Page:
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Alternative to JAX-WS RI's wsgen

Posted by jitu on March 3, 2008 at 3:13 PM PST

Wrapper Beans

See a simple doc/lit wrapper style web service starting from java.

package pkg;

import javax.jws.WebService;
import javax.jws.WebMethod;

public class AddService {
    public static void main(String ... args) throws Exception {
        Endpoint.publish("http://localhost:8181/add", new AddService());

    public int add(int num1, int num2) {
        return num1+num2;

$ javac pkg/
$ -d gen -keep -cp . pkg.AddService
$ ls gen/pkg/jaxws
Add.class AddResponse.class

Here Add.class and AddResponse.class are request and response wrapper bean classes respectively.

So far with JAX-WS RI, you need to run wsgen for doc/lit wrapper case or when service throws any checked exceptions. wsgen generates request/response wrapper bean classes and exception bean classes. JAX-WS spec clearly defined rules to create these portable classes, so that the same application works on different JAX-WS implementations. But all the required information to generate these classes can be got from the SEI, so an implementation may generate these classes on the fly. From JAX-WS RI 2.1.4 onwards, you don't have to run wsgen, the runtime takes care of it by generating these classes dynamically. That's right, you don't have to run "wsgen" ! See the sample logging output, when there are no wrapper classes in the classpath:

$ javac pkg/
$java pkg.AddService

INFO: Dynamically creating request wrapper Class pkg.jaxws.Add
Mar 3, 2008 1:58:30 PM createBeanImage
@XmlRootElement(name=add, namespace=http://pkg/)
@XmlType(name=add, namespace=http://pkg/, propOrder={arg0, arg1})
public class pkg.jaxws.Add {

    @XmlRootElement(name=arg0, namespace=)
    public I arg0

    @XmlRootElement(name=arg1, namespace=)
    public I arg1


INFO: Dynamically creating response wrapper bean Class pkg.jaxws.AddResponse
Mar 3, 2008 1:58:30 PM createBeanImage
@XmlRootElement(name=addResponse, namespace=http://pkg/)
@XmlType(name=addResponse, namespace=http://pkg/)
public class pkg.jaxws.AddResponse {

    @XmlRootElement(name=return, namespace=)
    public I _return


I would say starting from java, building services have never been so easy :-) Let me know your feedback, you need to try the 2.1.x nightlies for this feature.


You might want to post a description blurb to be more palatable on the main page

One can use HelloWorld helloWorld = new HelloService().getHelloWorldPort(). Even this requires to generate the artifacts like HelloWorld ahead of the client compilation.

But I am not talking about client generation. I am talking about creating a web service with dynamic proxies. For more info, see my post on the Web Service endpoints in Mustang post (from January 2006 archives).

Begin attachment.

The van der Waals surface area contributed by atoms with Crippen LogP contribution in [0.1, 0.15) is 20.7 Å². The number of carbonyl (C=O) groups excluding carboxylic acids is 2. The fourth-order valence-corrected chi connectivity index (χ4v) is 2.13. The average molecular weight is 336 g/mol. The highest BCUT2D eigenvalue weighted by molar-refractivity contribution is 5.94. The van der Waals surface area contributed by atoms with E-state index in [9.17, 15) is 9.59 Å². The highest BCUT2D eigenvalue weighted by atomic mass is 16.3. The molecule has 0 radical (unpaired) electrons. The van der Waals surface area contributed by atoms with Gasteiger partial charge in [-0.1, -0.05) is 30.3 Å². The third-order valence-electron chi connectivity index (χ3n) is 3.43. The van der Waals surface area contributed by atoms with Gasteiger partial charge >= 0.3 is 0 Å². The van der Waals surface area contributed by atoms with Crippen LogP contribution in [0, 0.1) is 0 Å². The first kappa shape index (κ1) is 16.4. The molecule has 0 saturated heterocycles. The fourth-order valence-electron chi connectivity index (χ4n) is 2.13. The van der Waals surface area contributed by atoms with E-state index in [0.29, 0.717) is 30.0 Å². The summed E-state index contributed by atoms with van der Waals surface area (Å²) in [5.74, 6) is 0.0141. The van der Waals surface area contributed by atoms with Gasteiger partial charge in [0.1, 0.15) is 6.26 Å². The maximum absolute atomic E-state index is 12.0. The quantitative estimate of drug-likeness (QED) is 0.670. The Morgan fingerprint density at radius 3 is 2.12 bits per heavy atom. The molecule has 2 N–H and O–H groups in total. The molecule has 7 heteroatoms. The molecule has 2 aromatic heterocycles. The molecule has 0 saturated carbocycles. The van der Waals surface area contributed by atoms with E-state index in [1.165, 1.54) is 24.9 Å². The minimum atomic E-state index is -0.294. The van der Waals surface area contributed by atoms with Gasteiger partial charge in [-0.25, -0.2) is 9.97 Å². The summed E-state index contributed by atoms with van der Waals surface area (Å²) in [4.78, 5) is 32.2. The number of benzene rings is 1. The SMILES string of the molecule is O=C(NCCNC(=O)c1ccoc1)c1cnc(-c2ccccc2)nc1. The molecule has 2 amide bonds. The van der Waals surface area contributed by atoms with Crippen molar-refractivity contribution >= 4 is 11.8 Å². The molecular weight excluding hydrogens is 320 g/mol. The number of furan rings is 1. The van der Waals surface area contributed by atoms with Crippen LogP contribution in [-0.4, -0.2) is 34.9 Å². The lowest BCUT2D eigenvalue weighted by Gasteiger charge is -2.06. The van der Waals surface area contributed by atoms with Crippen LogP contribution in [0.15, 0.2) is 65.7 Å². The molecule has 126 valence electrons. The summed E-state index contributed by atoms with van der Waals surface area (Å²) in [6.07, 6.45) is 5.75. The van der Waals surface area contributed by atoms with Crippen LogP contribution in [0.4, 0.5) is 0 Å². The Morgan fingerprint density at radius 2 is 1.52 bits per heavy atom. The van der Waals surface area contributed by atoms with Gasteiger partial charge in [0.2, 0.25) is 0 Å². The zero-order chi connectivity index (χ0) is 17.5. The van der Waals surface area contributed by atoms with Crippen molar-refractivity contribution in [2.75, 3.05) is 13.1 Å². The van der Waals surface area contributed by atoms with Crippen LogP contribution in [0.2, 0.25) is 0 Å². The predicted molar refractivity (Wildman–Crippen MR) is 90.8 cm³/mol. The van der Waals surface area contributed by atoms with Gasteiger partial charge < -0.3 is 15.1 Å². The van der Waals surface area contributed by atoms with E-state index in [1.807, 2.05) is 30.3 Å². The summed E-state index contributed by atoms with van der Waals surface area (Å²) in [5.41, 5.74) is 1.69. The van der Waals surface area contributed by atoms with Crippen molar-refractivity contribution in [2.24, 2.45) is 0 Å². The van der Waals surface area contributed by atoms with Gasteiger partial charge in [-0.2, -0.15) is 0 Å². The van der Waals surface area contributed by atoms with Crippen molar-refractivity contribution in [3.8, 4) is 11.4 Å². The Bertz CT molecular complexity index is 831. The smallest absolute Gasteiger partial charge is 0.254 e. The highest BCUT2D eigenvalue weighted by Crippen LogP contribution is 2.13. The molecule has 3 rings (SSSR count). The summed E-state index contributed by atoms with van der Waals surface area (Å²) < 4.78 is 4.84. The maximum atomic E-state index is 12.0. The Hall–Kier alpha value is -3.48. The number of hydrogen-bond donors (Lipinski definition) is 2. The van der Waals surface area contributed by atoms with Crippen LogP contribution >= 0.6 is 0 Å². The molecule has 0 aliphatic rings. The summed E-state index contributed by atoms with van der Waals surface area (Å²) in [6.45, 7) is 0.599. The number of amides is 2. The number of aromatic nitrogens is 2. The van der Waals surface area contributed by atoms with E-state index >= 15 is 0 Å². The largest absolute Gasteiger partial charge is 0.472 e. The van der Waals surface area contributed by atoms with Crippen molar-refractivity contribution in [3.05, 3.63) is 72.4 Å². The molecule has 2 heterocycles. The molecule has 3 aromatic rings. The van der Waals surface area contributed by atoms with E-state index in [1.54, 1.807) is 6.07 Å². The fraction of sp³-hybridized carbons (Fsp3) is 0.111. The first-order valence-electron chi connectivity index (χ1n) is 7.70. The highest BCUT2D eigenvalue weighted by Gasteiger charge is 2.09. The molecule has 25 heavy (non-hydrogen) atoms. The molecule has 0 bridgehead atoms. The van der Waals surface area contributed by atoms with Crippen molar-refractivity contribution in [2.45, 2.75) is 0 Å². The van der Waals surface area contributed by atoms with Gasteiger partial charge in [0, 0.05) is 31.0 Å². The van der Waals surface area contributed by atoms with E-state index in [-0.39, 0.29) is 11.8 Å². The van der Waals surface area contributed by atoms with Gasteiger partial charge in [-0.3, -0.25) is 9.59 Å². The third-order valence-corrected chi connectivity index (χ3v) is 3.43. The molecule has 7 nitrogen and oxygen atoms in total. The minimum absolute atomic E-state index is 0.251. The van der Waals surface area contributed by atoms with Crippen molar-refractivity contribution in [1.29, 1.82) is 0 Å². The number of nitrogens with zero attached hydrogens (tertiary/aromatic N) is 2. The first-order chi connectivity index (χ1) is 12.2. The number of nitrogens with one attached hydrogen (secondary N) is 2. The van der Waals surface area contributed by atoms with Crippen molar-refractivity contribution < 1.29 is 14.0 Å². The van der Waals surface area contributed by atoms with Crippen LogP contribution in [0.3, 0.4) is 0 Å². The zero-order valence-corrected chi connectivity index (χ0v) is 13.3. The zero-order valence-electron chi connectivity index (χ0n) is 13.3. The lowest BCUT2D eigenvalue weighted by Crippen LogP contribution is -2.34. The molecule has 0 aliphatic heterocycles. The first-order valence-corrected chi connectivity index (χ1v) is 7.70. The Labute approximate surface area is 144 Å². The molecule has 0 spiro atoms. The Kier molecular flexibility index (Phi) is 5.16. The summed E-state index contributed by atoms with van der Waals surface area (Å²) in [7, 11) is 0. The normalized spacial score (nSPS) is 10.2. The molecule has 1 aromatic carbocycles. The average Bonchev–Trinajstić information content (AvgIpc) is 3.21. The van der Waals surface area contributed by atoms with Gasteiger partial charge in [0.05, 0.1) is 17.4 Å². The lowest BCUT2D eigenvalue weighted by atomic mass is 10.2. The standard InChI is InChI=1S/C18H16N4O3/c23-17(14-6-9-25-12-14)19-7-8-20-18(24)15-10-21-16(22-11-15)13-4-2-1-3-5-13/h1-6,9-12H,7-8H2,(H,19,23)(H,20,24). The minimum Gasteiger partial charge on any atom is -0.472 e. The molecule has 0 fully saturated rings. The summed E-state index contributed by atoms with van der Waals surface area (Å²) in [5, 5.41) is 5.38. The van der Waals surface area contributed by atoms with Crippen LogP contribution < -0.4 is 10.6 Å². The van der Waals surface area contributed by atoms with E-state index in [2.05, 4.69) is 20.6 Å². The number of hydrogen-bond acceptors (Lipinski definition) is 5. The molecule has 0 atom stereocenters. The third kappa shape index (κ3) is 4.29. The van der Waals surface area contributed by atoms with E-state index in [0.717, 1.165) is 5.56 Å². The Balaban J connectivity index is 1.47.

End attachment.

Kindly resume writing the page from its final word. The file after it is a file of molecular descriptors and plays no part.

The client process for me is pretty much good because I think clients should all start from WSDL anyway (we never know if the client will even be implemented in Java).

-- Doug

This is an important step towards the ability to create dynamic proxy-based Web Service implementations that leave all WS-related annotations to the interface.
The part that is still missing is the ability to generate java.lang.reflect.Proxy classes with annotations. With that, creating a WS at runtime would be as easy as creating a proxy with @WebService(serviceEndpointInterface=...) and handling web services calls through an InvocationHandler.

Hi, this is a little bit incompatible with WSGen: - WSGen generated request/response wrappers for all methods marked with @WebMethod - With dynamic creation, request/response wrappers are generated for all methods except for those marked with excluded=true. You should definitely not generate req/resp wrappers for methods that are not marked with @WebMethod.

See the web method calculation in

Whats the ETA to have this working out of the box in netbeans ?.

It looks like the client is just as simple to setup using an interface. Although it would be nice to have a factory pull out the qualified names from the WSDL, but that shouldn't be too terribly difficult to put together. URL wsdl = new URL("http://localhost:8080/sep-metro-engine/helloworld?WSDL"); Service service = Service.create(wsdl, new QName("", "HelloWorldImplService")); HelloWorld helloworld = (HelloWorld)service.getPort(HelloWorld.class); String message = helloworld.getHelloWorld("Test"); System.out.println(message);

This is great. I hate generating artifacts. The only thing keeping me from using the reference implementation now is the client call. Any examples regarding the client would be appreciated.

well, I don't see the big deal to generate or not the artifacts for SOA. Actually, it seems more a desperate attempt to satisfy the script mania (paranoia?) than something with impact in quality of serious systems.

I am working with SOA for more than six months now, and most part of the problem goes far beyond the mechanism to publish the web-services. Validation, security, transaction and several other details are more complicated - and won't be more or less difficult if you need to press a button or two. As early adopter of WSIT, I continue to see the WSDL and its details as the biggest problem. It is difficult to master WSDL definition and the business scenario is not always easy to model. To avoid WSDL edition and try to create Java classes instead, or groovy script or Spring pojos, or any other strategy to escape from WSDL seems not effective. At the end, the main issue continue to be the design of the system, and there is no script or trick that can help :)

Hi Felipe. Do you have specific suggestions for either Jitu, the OpenESB, or another group in the GlassFish community, that would help you in your tasks? If so, drop me an email at pelegri at sun dot com. Thanks - eduard/o